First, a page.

Music for the children of our time

The Edukators

The angry man of sculpture

Attack on artistic freedom in Russia

Pushing at the edges

The secret life of objects

Porcelain that challenged the world

Bill Brandt

Heaven on Earth: Art from Islamic Lands


The inspiration of Italian cinema


Pissarro in London

Of Villains and Villeins

Piazzas on the eve of destruction

Modernism resurgent

Wilkie - Painter of everyday life

Techno-gothic fusion


Gagarin Way


Vietnam behind the lines

Romney - mirroring the gentry

Caspar David Friedrich - the essential Romantic

The awesome effects of the sublime

Earth & fire

Paul Klee: The nature of creation

John Pilger's Great Eyewitness Photographers

Sarah Medway: In the Realm of the Senses

A glimpse of the Hermitage

Vermeer at the National Gallery

Paul Signac: Travels in France

The other story of British abstract art

Breaking the silence

Century City

Digitising the Hermitage

Ghosts of christmas past

The disasters of war

Picturing the people's game

Picasso as political icon

An art world Schindler

British modernism reclaimed

Brush Power

The modern bronze age

The first museum of modern art

Six women who shook the world

Frances Aviva Blane

Caro's challenge

Ellsworth Kelly at the Tate

Magnum resists the lure of the dollar

Rebel behind the American movement

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Paul Signac: Travels in France

Paul Signac is best known for his association with Camille Pissarro and Georges Seurat. Together they invented the "pointillist" style, using tiny dots of contrasting colours to build up images, in an attempt to take Impressionism into a new direction. This technique became known as "Neo-Impressionism".

Seurat died tragically young in 1891, but Signac lived until 1935. His drawings and watercolours currently on view at the Courtauld Institute are a fascinating account of an artistic journey over nearly half a century and from one end of France to the other - from the northern ports down to Marseille and the Riviera.

Paul Signac: Saint-Tropez 1920
Pen & wash
33 x 43 cm


Paul Signac: Barfleur 1931 Pencil & watercolour
30 x 44 cm
ADAGP, Paris and DACS, London, 2001

We see Signac trying out different ways of approaching a subject. And we can mentally place them in relation to the work by other artists over the near half-century between 1890 and 1934, the date of the last work in the show. Signac's views of Saint Tropez , for example, from the turn of the last century simply flow. He achieves in watercolour a similar effect as Monet in his oils of the same period.

We are not accustomed to associating the bright colours of Neo-Impressionism with watercolours and drawings, so this exhibition is a unique chance to see the ideas of the movement in a different medium. His watercolour sea and landscapes have a liveliness of touch which links him up with the Fauve (wild) movement, which marked a turn from "impression" to "expression". A pencil and watercolour drawing from around 1909 at first seems an "impressionist" record of the renowned Salute church in Venice. But its touching inscription -"this poor little prayer to our God Turner", reveals that Signac copied it from a Turner in the Victoria and Albert Museum.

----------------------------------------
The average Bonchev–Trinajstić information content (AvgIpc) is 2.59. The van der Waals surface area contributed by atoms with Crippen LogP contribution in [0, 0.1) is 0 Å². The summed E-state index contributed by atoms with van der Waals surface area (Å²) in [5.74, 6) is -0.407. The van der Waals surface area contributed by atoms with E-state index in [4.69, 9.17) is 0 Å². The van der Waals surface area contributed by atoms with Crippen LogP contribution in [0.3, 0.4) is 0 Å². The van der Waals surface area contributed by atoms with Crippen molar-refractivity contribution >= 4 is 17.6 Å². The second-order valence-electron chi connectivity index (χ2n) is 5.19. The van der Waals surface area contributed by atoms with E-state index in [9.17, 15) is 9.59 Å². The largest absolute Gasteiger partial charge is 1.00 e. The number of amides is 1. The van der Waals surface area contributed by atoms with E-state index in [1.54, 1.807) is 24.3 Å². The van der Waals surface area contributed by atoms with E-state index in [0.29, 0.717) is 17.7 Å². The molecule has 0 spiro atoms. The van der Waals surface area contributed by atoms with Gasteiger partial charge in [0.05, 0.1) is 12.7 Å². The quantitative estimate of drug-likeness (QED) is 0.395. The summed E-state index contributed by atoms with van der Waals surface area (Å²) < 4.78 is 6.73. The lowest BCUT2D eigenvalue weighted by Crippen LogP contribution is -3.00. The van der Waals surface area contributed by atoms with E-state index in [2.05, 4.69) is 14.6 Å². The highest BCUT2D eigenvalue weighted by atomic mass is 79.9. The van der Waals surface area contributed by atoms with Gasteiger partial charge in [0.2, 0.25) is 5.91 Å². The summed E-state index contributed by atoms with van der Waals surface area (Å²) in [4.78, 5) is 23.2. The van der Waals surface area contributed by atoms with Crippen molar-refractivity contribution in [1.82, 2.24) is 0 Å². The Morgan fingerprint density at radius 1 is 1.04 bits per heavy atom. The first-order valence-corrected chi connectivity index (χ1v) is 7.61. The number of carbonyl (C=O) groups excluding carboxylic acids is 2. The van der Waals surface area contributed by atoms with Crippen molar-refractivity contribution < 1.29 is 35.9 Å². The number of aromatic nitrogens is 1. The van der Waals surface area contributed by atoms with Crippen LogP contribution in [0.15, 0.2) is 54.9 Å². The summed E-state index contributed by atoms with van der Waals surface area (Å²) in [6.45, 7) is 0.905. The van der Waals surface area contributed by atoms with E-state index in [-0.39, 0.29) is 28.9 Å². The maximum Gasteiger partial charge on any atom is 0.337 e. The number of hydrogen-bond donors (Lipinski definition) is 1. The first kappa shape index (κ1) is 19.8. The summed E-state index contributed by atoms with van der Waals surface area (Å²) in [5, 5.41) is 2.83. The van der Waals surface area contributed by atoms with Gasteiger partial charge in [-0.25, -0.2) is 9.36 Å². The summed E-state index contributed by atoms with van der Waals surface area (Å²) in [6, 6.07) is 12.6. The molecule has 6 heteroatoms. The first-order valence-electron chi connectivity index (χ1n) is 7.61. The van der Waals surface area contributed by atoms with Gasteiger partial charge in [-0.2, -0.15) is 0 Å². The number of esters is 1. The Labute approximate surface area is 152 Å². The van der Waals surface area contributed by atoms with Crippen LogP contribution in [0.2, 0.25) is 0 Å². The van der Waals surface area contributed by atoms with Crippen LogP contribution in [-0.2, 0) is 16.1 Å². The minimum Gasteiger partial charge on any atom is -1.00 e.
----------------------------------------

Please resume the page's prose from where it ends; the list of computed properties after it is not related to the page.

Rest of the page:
Signac has a signature curly touch not only in his landscapes, but also in delightfully rococo still-life paintings of peppers and aubergines.

A small but informative booklet by John House (on sale at the exhibition) outlines Signac's political commitment to left-wing politics. One drawing in particular shows the political beliefs which the artist held dear.

Paul Signac: For the Vultures
(The Biribi Drawing) 1910
Pencil & india ink
28 x 36 cm

"For the Vultures" is a stark image of a soldier's body preyed upon by a vulture. It was his protest against the notorious murder of a young soldier by the "Biribi" military police establishment in the French colony of Algeria in 1909. It was published in a special edition of the anarchist weekly, Les Temps nouveaux. Signac's pen and ink drawing evokes the event with a stark sense of horror, as the young man's hands clutch at the ground, a yawning gap between him and the distant town. Algiers is delicately sketched with fine lines and dots, palm trees echoing the shapes of the ambiguous winged shapes hovering above.

Signac argued that the "pure aesthetes, revolutionaries by temperament, leaving the beaten track, paint what they see, as they themselves experience it, and very often unconsciously, deliver a solid blow of the pickaxe to the old social edifice."

Until 19 August at the Courtauld Institute Gallery, Somerset House, Strand, London WC2
Open daily 10am-6pm. Fridays from 27 July to 9pm.
Admission 4/3. Free under 18s, fulltime UK students and unwaged. Free for all Monday 10am-2pm. Admission is for permanent collection (which has Renoir's famous La Loge and Manet's Bar aux Folies Bergeres) and includes the Signac display.